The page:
‘You and your warriors shall jump inside, take care of whatever may await, and attach a plasma grenade to the inner blast shields. I will attach one to the outer shield. This opens a passage inside.’ 

The heads of all five Warp Spiders turned to the Chieftain. ‘A sound plan. We shall give the signal once we are ready. It shan’t take long to slaughter the barbarians,’ Laestarrith spoke in return, her head moving in a faint nod. ‘What then?’

‘We employ your greatest strength, set up a webway portal, and open it wide enough for the warriors I held in reserve to follow. They are waiting on the ship to join the bloodshed. We need not risk them being shot down in a transport. None who stand in our way shall survive.’

As the Exarch thought this through, silence reigned. A different kind this time. This was a moment of anticipation, of anxiety and excitement. Torindreth hardly managed to control her emotions, as they so desired to burst from her like molten stone from a volcano.

Finally the Exarch nodded. ‘Very well. May fate be in your favour, Chieftain.’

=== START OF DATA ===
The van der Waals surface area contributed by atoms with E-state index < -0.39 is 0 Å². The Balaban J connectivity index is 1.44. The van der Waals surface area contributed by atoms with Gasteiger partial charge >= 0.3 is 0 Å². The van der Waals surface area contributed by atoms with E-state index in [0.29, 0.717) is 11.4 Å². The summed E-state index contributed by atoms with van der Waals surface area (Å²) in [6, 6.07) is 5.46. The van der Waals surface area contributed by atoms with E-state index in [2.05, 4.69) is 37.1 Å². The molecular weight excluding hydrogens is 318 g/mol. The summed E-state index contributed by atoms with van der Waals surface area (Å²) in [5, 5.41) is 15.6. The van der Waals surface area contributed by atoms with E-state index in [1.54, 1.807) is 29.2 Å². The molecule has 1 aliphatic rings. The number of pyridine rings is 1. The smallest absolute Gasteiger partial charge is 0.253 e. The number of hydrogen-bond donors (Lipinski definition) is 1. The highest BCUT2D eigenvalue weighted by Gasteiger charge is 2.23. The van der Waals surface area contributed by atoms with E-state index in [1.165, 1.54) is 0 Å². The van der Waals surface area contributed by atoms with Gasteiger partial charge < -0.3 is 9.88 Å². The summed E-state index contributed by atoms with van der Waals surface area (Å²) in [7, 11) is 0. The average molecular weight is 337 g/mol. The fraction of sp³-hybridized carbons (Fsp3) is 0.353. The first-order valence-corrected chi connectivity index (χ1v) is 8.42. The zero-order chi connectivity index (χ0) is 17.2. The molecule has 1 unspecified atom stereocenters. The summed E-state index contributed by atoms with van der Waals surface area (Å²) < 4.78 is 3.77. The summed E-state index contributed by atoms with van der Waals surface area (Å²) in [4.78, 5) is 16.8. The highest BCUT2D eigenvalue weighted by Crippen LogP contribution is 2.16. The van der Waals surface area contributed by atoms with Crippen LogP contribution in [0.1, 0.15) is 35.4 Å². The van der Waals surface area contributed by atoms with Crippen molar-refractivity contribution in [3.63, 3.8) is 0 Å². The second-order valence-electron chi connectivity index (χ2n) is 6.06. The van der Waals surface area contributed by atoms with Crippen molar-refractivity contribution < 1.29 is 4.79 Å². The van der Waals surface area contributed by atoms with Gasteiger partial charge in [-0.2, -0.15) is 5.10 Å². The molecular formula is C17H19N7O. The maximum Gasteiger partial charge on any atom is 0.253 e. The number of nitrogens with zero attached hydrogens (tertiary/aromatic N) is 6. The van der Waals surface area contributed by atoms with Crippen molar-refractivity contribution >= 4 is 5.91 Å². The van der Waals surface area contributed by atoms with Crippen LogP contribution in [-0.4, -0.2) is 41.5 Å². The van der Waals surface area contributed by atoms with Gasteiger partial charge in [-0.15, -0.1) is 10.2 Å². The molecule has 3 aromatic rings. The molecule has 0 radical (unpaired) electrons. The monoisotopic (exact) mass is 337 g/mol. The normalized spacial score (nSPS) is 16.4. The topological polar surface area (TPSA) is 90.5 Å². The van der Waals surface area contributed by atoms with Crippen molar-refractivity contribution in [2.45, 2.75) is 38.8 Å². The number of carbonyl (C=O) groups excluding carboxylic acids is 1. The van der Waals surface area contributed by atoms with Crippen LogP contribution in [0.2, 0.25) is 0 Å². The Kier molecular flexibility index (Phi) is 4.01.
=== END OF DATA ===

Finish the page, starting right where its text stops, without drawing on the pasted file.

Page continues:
She nodded, silent as the Exarch jumped into action. She and her warriors both disappeared within a single heartbeat. One blink, and all five of them were gone. They would reappear inside the citadel.

As the Chieftain now moved to the outer blast shield to attach her grenade, she did so swiftly. There was no need for hesitation. Yet, she still had to wait for the signal. With the explosive ready she stepped aside and looked around. Pillars of black smoke, echoing screams of the wounded and dying. Even up here, she could imagine the smell of death and destruction. Oh, how it riled her temper, made her blood boil. She so wished to drive her glaive into the Governor’s gut. As it turned out, Torindreth’s estimate had been correct.